It's a beautiful, sunny and warm day. You arrive at work early, find a close parking spot, all is well. Upon arrival to your classroom, it's clean and organized, you prepare for your students with the lesson you created last night. You feel good. You used the PATINS Project UDL (Universal Design for Learning) Lesson Plan Creator

Using the Lesson Planner can help with your teaching routine to ensure that you consistently consider the needs of all students in the areas of EngagementRepresentation and Action & Expression. Your students will feel safe because they know you have optimized your teaching and their opportunities for learning for every lesson you create. It's part of your routine and thus you have increased their independence and success.

Be clear in your routines (e.g., time, expectations, lesson format, options for response formats, access to Accessibility Tools, organization, etc.), use the resources that are available to you and you will also decrease your workload.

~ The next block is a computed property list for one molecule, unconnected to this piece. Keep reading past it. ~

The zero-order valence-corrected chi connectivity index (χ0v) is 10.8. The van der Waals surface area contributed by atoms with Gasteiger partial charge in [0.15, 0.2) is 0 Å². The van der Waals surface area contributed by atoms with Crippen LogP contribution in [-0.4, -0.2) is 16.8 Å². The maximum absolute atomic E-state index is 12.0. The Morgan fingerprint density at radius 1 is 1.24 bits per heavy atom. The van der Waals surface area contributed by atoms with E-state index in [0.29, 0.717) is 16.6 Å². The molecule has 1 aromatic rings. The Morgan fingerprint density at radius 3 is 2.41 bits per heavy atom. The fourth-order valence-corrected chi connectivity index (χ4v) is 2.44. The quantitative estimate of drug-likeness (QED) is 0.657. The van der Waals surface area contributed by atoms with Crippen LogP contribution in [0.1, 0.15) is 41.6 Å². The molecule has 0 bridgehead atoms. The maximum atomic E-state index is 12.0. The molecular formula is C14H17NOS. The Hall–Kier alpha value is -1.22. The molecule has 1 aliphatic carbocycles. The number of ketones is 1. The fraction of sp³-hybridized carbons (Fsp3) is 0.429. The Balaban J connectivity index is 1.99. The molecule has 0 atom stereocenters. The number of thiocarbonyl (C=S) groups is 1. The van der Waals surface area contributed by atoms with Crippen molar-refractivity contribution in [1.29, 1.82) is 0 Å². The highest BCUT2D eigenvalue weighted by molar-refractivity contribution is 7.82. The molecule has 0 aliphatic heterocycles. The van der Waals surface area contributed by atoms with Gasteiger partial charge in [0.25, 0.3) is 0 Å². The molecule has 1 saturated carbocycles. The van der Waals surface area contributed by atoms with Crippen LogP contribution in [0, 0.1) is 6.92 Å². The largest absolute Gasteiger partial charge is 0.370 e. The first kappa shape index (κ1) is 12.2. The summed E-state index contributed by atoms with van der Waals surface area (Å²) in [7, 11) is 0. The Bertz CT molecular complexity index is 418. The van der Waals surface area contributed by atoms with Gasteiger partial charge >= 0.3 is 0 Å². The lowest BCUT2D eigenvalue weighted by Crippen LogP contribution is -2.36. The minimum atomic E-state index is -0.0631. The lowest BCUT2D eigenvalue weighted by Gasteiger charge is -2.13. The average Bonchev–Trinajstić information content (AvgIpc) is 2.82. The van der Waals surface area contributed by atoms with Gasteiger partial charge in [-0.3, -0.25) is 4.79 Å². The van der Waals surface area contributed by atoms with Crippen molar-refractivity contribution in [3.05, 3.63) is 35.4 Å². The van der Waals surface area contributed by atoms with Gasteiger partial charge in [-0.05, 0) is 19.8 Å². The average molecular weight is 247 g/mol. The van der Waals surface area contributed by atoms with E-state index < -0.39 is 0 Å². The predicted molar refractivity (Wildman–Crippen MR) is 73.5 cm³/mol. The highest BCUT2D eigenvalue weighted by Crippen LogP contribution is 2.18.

postcript: I did not initially follow the PATINS guidelines/routine for posting this blog as shown below:

Proofread, proofread, proofread

  1. Have your screen reader read it back to you
  2. Have at least 1 other staffer proofread your blog 
  3. Grammarly extension helps to identify mistakes
  4. Hemingway helps clarify wording
  5. Print it out and read it on paper

I had a fellow staff member proofread and was ready to publish...I thought I should review the guidelines!  Practice what I'm preaching here. Original word count in MS Word was 450...good. [updated word count is 595]. Below is a screenshot of me using Read&Wrtie to read aloud the content I was preparing to release. Yikes! Numerous errors, mostly you/your substituions. What an eye opener!

portion of text highlighted with Read&Write from Chrome. Sentence is highlighted in yellow and current word is blue.

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May
27

The Learning Continues During a Sense-sational Summer

Smiling son on round web swing being pushed by his mother

Last year at this time, we had just wrapped up an unprecedented school year. What a difference a year has made! As the 2020-2021 school year is soon wrapping up, or maybe just has finished for students across Indiana, I want to encourage parents, teachers, and students to have a “Sense-sational” summer! We have gone through a lot the last year and a half. It’s time for some fun! Engaging in activities that entice multiple sensory experiences and both incorporating a schedule and keeping kiddos on a schedule, can set a family’s summer up for success!